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Find out how Assemblies of God General Superintendent George O. Wood is retooling the world’s largest Pentecostal denomination for the future.
Perspiring, perhaps a bit wild-eyed and breathing hard, the preacher leans against the pulpit, both for impact and to steady himself. An hour-plus spent wringing the holy tar out of the devil can take it out of a fellow. Congregants weep and wave hankies, encouraging the preacher on. It’s the very picture of a Pentecostal service a generation ago.
But that was then.
Today, the Assemblies of God—the world’s largest Pentecostal denomination—offers a much different scene. Swiping screens on an iPad, the lead campus “spiritual architect” extends warm words to an overflow crowd. Elegant, witty and Steve McQueen cool, he sounds like Oral Roberts channeling Norman Vincent Peale reading Charles Spurgeon.
This is now.
Dr. George O. Wood has witnessed both scenarios in his lifetime of service to the church. Today, at 71, he’s become an unlikely bridge between generations, styles, systems and even ministry models—an “old school” veteran tasked with opening the door for a new generation of Pentecostal leaders. And despite the transition, as general superintendent of the Assemblies of God, USA, and chairman of the World Assemblies of God Fellowship, Wood isn’t about to let this segment of the church falter.
Not on his watch.
Fearless in the Face of Change
Wood, who has spent more than four decades in Christian service, discovered early on that fearlessness is an important part of ministry. It’s a quality he learned from his father, who stood undaunted in the face of opposition when those he pastored at a church in Oklahoma during the peak of the Latter Rain movement challenged his leadership.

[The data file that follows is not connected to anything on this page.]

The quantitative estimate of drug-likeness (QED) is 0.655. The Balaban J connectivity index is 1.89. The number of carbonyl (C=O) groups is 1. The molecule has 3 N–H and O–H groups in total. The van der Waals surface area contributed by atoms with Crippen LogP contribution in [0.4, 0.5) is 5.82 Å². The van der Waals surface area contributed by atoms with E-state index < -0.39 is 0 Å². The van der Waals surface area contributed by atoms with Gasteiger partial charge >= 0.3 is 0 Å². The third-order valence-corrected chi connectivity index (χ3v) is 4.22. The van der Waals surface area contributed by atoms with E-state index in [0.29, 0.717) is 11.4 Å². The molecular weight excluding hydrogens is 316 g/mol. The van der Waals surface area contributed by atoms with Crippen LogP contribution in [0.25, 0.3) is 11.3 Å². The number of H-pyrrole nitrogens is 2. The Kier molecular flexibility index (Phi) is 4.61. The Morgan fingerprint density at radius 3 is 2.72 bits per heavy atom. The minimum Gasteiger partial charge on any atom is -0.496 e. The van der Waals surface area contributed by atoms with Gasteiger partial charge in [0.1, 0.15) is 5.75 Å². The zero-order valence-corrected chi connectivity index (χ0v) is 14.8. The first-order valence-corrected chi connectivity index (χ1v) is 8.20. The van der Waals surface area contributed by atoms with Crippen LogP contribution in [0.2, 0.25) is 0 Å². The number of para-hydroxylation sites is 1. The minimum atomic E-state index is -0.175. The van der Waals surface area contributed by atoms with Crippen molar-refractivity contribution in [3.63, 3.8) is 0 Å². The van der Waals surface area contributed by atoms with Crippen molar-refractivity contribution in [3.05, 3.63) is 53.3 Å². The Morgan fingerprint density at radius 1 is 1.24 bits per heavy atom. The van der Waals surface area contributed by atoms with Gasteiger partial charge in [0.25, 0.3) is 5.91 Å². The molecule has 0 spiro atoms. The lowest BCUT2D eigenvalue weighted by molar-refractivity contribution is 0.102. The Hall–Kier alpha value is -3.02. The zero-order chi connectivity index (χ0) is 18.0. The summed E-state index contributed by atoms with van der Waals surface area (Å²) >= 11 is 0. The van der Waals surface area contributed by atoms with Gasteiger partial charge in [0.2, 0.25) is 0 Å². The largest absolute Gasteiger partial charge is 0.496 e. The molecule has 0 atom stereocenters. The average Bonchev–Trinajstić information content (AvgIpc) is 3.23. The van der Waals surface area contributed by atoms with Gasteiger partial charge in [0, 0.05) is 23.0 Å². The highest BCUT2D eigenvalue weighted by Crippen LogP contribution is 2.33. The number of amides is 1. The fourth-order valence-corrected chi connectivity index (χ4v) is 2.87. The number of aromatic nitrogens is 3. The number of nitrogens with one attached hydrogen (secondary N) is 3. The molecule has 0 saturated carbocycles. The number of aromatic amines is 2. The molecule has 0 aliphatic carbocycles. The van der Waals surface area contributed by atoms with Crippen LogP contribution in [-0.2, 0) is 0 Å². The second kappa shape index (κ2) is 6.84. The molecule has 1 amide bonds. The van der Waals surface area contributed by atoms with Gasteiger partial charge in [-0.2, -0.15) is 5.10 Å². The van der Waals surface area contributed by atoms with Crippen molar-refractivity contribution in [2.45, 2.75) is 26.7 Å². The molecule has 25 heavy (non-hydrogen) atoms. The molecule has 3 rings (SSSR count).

“Dad was accused of not being spiritual enough—he preached with notes! He didn’t do some of the excesses,” Wood remembers. “One Sunday night at the altar service, two of the deacons accosted my dad. One of them put his fist on Dad’s chin—didn’t hit him, but put his fist on his chin. Told him he needed to resign because he was keeping the church from being spiritual.
“I remember one night during that time looking up at my mother. I was so impressed with my dad’s fidelity to what he understood to be the Scripture and the working of the Holy Spirit. So I told my mother, ‘I know what I want to be when I grow up. I’m going to be a preacher.’ And in 10-year-old language, I said, ‘And I’m going to tell it like it is!’”
Wood’s eyes light up at the memories, and he puts an exclamation point on them: “From the age of 10, I knew where I was heading.”
There’s also the impact that childhood years spent as a missionary kid in China—a land fraught with danger during that era—had on him. After three years, his family was forced to flee as the Communist Revolution swept China in 1949. They left on a flatbed truck, bumping for two days over a dirt road that wound up and around an ominous gorge until they arrived at a landing strip.
“We got on a Flying Tiger plane and flew out over Communist lines,” Wood remembers.
Experiences like these shaped Wood into a leader that can bring bold initiatives to a denomination in need of change. For him, the real danger point is doing nothing—and perhaps dying.
What kind of changes does Wood foresee for the AG fellowship that represents 3 million stateside members and almost 65 million globally? Not changes in doctrine or in reliance upon the Holy Spirit. No, the changes Wood has already begun to implement involve, among other things, technology and an increased effort to reach youth. To accomplish these goals, Wood is mentoring a new generation of pastors and leaders who also catch this vision and are primed to help bring it about.
“Dr. Wood has been fearlessly determined to make the changes needed in order for our fellowship to become an ecclesiastical leader in this next century,” says Scott Wilson, pastor of The Oaks Fellowship in Dallas. “Many church historians say that a denomination cannot thrive after 100 years in existence. That’s absolutely true if you don’t change. Dr. Wood’s leadership has given our movement a chance to prove the historians wrong. Time alone doesn’t make an organization obsolete ... stubborn pride and a love for the status quo is what takes you down.”